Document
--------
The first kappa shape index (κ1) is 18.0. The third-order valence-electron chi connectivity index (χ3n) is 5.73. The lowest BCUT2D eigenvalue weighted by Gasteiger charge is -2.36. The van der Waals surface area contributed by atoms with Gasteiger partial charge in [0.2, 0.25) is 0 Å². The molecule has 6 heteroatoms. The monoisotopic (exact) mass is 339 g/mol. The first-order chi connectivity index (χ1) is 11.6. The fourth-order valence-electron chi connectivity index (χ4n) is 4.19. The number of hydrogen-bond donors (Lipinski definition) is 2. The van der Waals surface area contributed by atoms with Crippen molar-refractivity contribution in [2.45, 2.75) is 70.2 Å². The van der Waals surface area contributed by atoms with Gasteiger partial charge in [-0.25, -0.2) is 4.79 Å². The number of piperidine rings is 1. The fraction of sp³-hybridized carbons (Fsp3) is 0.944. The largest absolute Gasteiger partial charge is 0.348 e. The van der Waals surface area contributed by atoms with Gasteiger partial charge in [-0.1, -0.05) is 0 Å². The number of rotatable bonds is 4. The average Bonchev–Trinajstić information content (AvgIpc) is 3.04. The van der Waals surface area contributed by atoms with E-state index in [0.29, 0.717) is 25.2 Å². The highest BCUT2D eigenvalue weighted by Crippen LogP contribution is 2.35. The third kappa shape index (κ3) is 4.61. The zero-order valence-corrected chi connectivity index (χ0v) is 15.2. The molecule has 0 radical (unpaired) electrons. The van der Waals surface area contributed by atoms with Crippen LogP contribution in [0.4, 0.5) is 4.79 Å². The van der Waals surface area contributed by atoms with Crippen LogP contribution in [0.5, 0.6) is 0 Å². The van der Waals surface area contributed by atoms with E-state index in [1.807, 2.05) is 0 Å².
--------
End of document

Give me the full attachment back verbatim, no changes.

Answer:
The first kappa shape index (κ1) is 18.0. The third-order valence-electron chi connectivity index (χ3n) is 5.73. The lowest BCUT2D eigenvalue weighted by Gasteiger charge is -2.36. The van der Waals surface area contributed by atoms with Gasteiger partial charge in [0.2, 0.25) is 0 Å². The molecule has 6 heteroatoms. The monoisotopic (exact) mass is 339 g/mol. The first-order chi connectivity index (χ1) is 11.6. The fourth-order valence-electron chi connectivity index (χ4n) is 4.19. The number of hydrogen-bond donors (Lipinski definition) is 2. The van der Waals surface area contributed by atoms with Crippen molar-refractivity contribution in [2.45, 2.75) is 70.2 Å². The van der Waals surface area contributed by atoms with Gasteiger partial charge in [-0.25, -0.2) is 4.79 Å². The number of piperidine rings is 1. The fraction of sp³-hybridized carbons (Fsp3) is 0.944. The largest absolute Gasteiger partial charge is 0.348 e. The van der Waals surface area contributed by atoms with Gasteiger partial charge in [-0.1, -0.05) is 0 Å². The number of rotatable bonds is 4. The average Bonchev–Trinajstić information content (AvgIpc) is 3.04. The van der Waals surface area contributed by atoms with E-state index in [0.29, 0.717) is 25.2 Å². The highest BCUT2D eigenvalue weighted by Crippen LogP contribution is 2.35. The third kappa shape index (κ3) is 4.61. The zero-order valence-corrected chi connectivity index (χ0v) is 15.2. The molecule has 0 radical (unpaired) electrons. The van der Waals surface area contributed by atoms with Crippen LogP contribution in [0.4, 0.5) is 4.79 Å². The van der Waals surface area contributed by atoms with Crippen LogP contribution in [0.5, 0.6) is 0 Å². The van der Waals surface area contributed by atoms with E-state index in [1.807, 2.05) is 0 Å².